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The Ruins and Palace of Vuni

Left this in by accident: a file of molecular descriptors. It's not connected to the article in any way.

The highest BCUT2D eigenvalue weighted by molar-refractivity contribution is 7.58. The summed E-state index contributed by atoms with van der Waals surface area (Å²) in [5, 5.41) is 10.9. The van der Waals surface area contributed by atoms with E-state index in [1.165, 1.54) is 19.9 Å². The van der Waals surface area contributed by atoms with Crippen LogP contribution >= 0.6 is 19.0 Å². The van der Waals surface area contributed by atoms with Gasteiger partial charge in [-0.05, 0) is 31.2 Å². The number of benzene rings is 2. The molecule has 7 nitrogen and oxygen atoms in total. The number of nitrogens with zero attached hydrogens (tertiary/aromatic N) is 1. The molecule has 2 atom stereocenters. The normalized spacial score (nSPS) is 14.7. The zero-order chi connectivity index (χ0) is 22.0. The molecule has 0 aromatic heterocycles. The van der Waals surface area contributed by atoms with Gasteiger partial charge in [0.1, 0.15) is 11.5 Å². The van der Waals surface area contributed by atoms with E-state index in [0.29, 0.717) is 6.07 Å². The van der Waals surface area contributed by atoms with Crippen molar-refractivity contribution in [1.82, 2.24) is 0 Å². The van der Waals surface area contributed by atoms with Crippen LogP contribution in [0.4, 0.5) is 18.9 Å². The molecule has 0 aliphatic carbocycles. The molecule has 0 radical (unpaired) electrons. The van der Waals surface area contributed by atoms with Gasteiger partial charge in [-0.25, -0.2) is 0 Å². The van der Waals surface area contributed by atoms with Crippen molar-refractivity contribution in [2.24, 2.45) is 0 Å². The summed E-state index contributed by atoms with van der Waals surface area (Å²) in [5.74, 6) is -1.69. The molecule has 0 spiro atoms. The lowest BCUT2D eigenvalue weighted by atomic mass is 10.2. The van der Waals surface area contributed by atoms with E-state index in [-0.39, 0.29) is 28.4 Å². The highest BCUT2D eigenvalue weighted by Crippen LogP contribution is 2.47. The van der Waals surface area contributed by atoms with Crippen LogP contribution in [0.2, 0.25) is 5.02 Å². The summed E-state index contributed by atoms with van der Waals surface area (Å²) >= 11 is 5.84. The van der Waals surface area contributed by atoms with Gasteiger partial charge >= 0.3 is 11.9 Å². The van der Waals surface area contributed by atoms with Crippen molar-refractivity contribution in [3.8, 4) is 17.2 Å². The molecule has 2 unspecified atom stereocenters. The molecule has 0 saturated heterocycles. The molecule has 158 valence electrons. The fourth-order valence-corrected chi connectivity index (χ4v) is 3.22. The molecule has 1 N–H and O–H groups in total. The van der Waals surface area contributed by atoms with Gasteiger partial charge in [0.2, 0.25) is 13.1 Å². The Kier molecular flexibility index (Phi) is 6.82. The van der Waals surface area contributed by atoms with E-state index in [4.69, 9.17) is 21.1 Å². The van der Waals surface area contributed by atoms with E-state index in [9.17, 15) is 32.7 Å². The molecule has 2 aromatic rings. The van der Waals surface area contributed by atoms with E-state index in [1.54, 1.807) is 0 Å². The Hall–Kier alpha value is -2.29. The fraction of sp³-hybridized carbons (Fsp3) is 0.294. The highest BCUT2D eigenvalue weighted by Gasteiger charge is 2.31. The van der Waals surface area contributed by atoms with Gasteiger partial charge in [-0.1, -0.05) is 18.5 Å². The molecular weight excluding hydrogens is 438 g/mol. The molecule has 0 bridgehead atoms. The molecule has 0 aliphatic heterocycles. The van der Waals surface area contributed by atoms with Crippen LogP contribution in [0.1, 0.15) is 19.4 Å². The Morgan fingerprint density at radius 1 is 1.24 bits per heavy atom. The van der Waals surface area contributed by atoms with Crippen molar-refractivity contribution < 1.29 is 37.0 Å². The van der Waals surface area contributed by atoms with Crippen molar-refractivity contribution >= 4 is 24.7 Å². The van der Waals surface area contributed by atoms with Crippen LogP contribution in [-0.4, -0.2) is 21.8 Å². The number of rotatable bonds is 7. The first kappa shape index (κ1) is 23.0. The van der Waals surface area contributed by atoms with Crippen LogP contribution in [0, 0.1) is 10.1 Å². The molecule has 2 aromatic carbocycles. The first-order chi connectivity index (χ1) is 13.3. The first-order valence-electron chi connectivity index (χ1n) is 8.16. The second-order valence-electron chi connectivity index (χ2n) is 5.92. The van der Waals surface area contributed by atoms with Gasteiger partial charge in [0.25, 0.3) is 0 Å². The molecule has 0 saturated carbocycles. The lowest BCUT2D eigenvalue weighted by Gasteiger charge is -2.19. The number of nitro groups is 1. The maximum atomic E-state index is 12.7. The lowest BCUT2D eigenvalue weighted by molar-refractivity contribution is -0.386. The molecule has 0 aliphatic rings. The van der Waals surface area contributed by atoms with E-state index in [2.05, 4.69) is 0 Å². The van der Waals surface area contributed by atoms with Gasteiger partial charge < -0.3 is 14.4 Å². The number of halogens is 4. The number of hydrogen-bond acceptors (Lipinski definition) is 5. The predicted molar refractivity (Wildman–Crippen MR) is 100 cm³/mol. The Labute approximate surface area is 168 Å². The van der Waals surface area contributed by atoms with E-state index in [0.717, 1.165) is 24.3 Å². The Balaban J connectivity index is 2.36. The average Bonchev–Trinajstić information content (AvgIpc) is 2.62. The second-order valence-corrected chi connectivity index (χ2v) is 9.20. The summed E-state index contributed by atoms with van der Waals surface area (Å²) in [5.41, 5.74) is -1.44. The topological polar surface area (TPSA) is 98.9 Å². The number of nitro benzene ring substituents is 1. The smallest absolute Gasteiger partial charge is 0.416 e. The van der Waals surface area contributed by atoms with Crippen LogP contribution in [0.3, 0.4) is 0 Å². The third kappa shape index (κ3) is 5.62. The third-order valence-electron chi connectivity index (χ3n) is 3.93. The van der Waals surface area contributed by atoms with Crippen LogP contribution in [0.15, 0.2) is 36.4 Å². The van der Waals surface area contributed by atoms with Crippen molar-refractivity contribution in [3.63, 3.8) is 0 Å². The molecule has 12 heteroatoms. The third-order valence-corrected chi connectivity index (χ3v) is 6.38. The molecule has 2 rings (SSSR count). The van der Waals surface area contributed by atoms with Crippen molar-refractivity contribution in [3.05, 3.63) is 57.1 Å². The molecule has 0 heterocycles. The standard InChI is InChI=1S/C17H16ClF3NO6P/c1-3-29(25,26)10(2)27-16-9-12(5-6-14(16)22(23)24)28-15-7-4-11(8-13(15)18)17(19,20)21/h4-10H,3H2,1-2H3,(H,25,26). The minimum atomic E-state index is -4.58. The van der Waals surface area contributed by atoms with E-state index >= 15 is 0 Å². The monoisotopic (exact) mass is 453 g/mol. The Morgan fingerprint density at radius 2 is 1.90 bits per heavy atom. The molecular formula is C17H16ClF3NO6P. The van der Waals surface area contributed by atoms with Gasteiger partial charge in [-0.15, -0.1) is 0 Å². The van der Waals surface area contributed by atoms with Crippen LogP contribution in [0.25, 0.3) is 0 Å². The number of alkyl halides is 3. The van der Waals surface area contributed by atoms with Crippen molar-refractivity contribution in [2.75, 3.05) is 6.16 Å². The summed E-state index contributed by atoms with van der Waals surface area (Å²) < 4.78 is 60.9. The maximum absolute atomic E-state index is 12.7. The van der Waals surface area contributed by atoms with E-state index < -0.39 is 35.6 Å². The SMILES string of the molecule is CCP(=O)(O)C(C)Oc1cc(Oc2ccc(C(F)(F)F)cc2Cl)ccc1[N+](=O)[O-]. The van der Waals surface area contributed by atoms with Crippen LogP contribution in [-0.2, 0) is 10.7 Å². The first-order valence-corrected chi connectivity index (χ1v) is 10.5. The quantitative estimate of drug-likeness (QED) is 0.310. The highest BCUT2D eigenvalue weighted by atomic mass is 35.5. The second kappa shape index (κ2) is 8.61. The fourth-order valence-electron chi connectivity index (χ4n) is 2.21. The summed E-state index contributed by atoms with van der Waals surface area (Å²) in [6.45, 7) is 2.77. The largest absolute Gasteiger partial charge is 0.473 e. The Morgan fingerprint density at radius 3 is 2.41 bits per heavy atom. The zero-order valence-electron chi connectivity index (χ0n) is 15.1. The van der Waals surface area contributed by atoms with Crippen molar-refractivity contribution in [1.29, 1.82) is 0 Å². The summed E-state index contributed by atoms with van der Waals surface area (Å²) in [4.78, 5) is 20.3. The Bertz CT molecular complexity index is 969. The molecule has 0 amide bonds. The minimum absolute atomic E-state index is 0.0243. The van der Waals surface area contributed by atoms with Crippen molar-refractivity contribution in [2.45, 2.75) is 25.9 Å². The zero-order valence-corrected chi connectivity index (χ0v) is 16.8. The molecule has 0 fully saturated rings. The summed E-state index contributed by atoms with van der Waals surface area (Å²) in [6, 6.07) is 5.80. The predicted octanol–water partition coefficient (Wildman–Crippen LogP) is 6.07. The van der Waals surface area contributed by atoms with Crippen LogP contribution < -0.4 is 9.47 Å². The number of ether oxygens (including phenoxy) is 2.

This ancient settlement is on a hill 250 metres above sea level. From the distinctive eastern features of the palace it can be ascertained that it was first built during Persian rule. In 449 BC the Greek army, under the leadership of General Kimon, took the cities of Kition and Marion and so the city of Vuni fell under Greek rule too. In 391 BC, Evagoras, the King of Salamis, tried to take the whole of Cyprus under his rule and the cities of Kition, Amathus and Soli were forced to ask the Persians for assistance. In forming an alliance with the Persians, Soli regained the political power, which it had been losing. In this way, in 380 BC it was able to burn and destroy the city of Vuni, which had been a continuous threat. After this, Vuni was no longer used. The city was built over three terraces on a slope leading down from the hills to the sea. First (top) terrace: At the highest point of the hill is the Temple of Athena. The temple has a courtyard (IV) and front courtyard (III) and the temple’s main room, which is rectangular in shape, contains statues and an altar. It is thought that the rooms in the southeast (V-VII) were used to protect the treasury. Second (middle) terrace: The palace and the religious buildings surrounding it are on this terrace. It is thought that the palace had 137 rooms. As the result of archaeological excavations it was established that the palace had undergone four sets of changes to its structure before reaching its final state. Third (bottom) terrace On this terrace are the buildings which were used by the ordinary people. Their foundations are built of stone and the upper partis adobe. 30. St. Mamas Church and Icon Museum St. Mamas Monastery Church is located next to the Güzelyurt Natural and Archaeological Museum, which is in the old Omorfo (Güzelyurt) Metropolitan building. St. Mamas is a local saint who is extremely well-known in Cyprus. Thought to be from Paphlagonia or Pamphylia, he was subjected to various forms of torture before being killed in the Cappadocian city of Caesarea during the time of the Roman Emperor, Aurelianus (274 AD). The arrival of the cult of St. Mamas in Cyprus coincided with the reign of the Byzantine Emperor, Tiberius. In 647 AD, in order to stop the Arab raids, The Byzantine Emperor Tiberius, sent border guards from Akritai, in Cappadocia to Omorfo. The guards who set up camp here believed in St. Mamas and had brought with them some of his remains in a large sarcophagus. They placed these inside a small Byzantine church, which they built on the site of a temple dedicated to Astarte. The original monastery church was small and so it was rebuilt in the 14th and 15th centuries in the Italian and Gothic style. The first half of the church we see today was built in the 16th century on the site of an early Christian basilica and the remains of a Byzantine church. The dome was added in 1725 and the monastery rooms in 1779. The church’s iconostatis displays the features of the Lusignan and Venetian periods. The four pillars of the iconostatis, which are very rare in Cyprus, date back to 1500 AD (the Venetian period). The relief shows patterns depicting figs, grapes and acorns, together with the Venetian arms and shield. The church’s pulpit was erected in 1711. St. Mamas’ tomb has been set into the wall to the left of the church’s north entry door in such a way that it can be seen both from the exterior and the interior of the church. In the icons, St. Mamas is depicted as riding on a lion, with a lamb on his lap. According to the stories, St. Mamas was a poor and humble man living in a cave in the mountains. The government of the time had issued an order that everyone had to pay tax. However, St. Mamas refused to pay tax on the grounds that he lived in a cave in the mountains and didn’t use the roads or other services provided by the state. The city’s leader sent soldiers to capture St. Mamas in order to punish him. As the soldiers were taking him to the city, a lion appeared in front of them, about to tear a lamb apart. As the soldiers looked on terrified, St. Mamas rescued the lamb from the paws of the wild animal, took it in his arms, and mounting the lion, he continued on his way. He entered the city in this way. The Roman governors were astonished to see St. Mamas like this and exempted him from paying tax for the rest of his days. Since that day, he has been known as the saint of animals and shepherds. Two religious ceremonies are held in the church every year. One of these is on St. Mamas’ day, which is the 2nd September, and the other is held on Palm Sunday, to commemorate the day Jesus entered Jerusalem, the first Sunday before Easter.